Teaching: Visual Note-taking

Want visual notes? Make visual notes.

Back in August 2009, Dave Gray showed me that drawing was a secret superpower. I’ve written about his Semigram and other drawing tools on numerous occasions before, from teaching a lesson on design, to building a geometry notebook to teaching students about Zentangle.  And the goal of all this work was noble — it really was.  I was trying to help integrate drawing into my students’ experience, so that they recognized the power and opportunities that drawing afforded them as students to be transformative.

Didn’t work.

At least not entirely. Sure: kids in my classes worked with drawings and doodles that helped them understand Latin a little better. And kids in my computer classes learned quite a bit about making infographics and developing good graphic design. But that’s more or less where it stopped.  There’s an upper limit to how much information you can provide students in a class about Latin or about computer science before your kids shut down.  And if it doesn’t get picked up in other classes, they’re done.

More, there wasn’t much time or energy placed on how to develop pictures.  Sure, I showed the kids the semigram, Dave’s system for teaching adults some basic drawing skills in ten minutes at the start of a workshop.  Sure, later on I taught Mike Rohde’s method of five course shapes (see @left in the photo, and below in the sample drawings).  But knowing shapes isn’t the same thing as knowing how to draw. There’s a disconnect between knowing how to draw shapes, and how to create pictures.

Flash cards.  Duh.  That’s the idea I got from Mike’s new book, the Sketchnote WorkbookI think of it as the advanced practitioner’s manual, rather than the initial grimoire.

You do realize these books about drawing are grimoires, right? Even though they’re not officially about magic, Gordon is right:  All of the how-to books of ancient times, be they books about science or books about mathematics, are in a real sense also books about magic.  And knowing how to draw — even if it’s just a silly picture of a guy made out of a five pointed star, is a superpower in a world where most people only know how to read and write and do math.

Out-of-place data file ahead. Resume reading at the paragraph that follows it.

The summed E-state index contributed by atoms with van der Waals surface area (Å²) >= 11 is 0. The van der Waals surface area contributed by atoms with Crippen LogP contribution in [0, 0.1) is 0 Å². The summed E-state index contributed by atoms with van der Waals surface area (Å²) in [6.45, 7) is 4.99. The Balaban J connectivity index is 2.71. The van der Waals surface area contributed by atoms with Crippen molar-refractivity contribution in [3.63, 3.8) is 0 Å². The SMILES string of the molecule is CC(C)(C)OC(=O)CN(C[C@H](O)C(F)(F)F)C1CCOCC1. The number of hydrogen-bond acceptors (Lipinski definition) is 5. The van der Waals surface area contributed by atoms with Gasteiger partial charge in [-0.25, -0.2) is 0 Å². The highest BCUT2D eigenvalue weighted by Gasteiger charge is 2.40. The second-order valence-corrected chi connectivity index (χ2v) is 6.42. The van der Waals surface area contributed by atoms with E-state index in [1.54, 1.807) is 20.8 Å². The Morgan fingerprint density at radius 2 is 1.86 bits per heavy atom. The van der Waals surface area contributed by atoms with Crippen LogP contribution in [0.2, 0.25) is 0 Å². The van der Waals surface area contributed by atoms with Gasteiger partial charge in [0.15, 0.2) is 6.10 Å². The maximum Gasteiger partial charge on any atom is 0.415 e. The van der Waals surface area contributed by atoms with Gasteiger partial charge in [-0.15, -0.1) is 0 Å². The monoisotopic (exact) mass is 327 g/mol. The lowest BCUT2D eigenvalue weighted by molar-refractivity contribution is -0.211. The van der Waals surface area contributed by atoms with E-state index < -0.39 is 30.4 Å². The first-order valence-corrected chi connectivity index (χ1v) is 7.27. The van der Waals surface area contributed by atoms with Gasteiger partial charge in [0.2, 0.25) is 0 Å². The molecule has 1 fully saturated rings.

VisThink drawings don’t have to be complicated…

Which is what most of the world’s students, and most of the world’s teachers, think is what you’re in school to learn how to do.  I’m pushing uphill against some particularly heavy stones, here.  Which is sort of the reason why I veered off into magic for a while, in public and as an adult, on this blog.  Reality has mass, and if you intend to move it, you’d better have some pretty heavy lifting tools on your side.  I thought I’d hit an important ball out of the part with my post on modeling creativity, for example, but it’s been a non-starter.  And there was another post on working with creativity within rules, right?  And for the magicians and teachers, too, I wrote this piece about working the Great Work within different modalities.  Yep, you guessed it: more or less un-read by anyone.

But Flash Cards, yo.

I mean, how did I not think of this before? We know — and by “we”, I mean that teachers have collated more than a century of data that shows that we learn language not from associating words with other words, at least initially, but words with pictures.  So why not have students write out flash cards with pictures as well as words? Why not have students engage their visual thinking skills at the same time that they engage their foreign-language acquisition skills? Why not have students build up a vocabulary of visual images to complement their Latin vocabulary?

Mike Rohde says that this is how you build your skills as a visual thinker!

I’m sure I’ll be doing more small versions of these posters that show students how to build a new visual palette of symbols and ideas that tell stories, that give them pictures to hang vocabulary on, and that have the capacity to help students, young people, go from simply knowing how to draw shapes, to how to create elaborate designs.

In other words, I think that Mike Rohde has found the right bridge to get my students over the chasm from knowing Dave Gray’s icons, to being fully-capable graphic artists.  And I think that this has real potential moving on from here, for helping to awaken the latent superpowers in us all.

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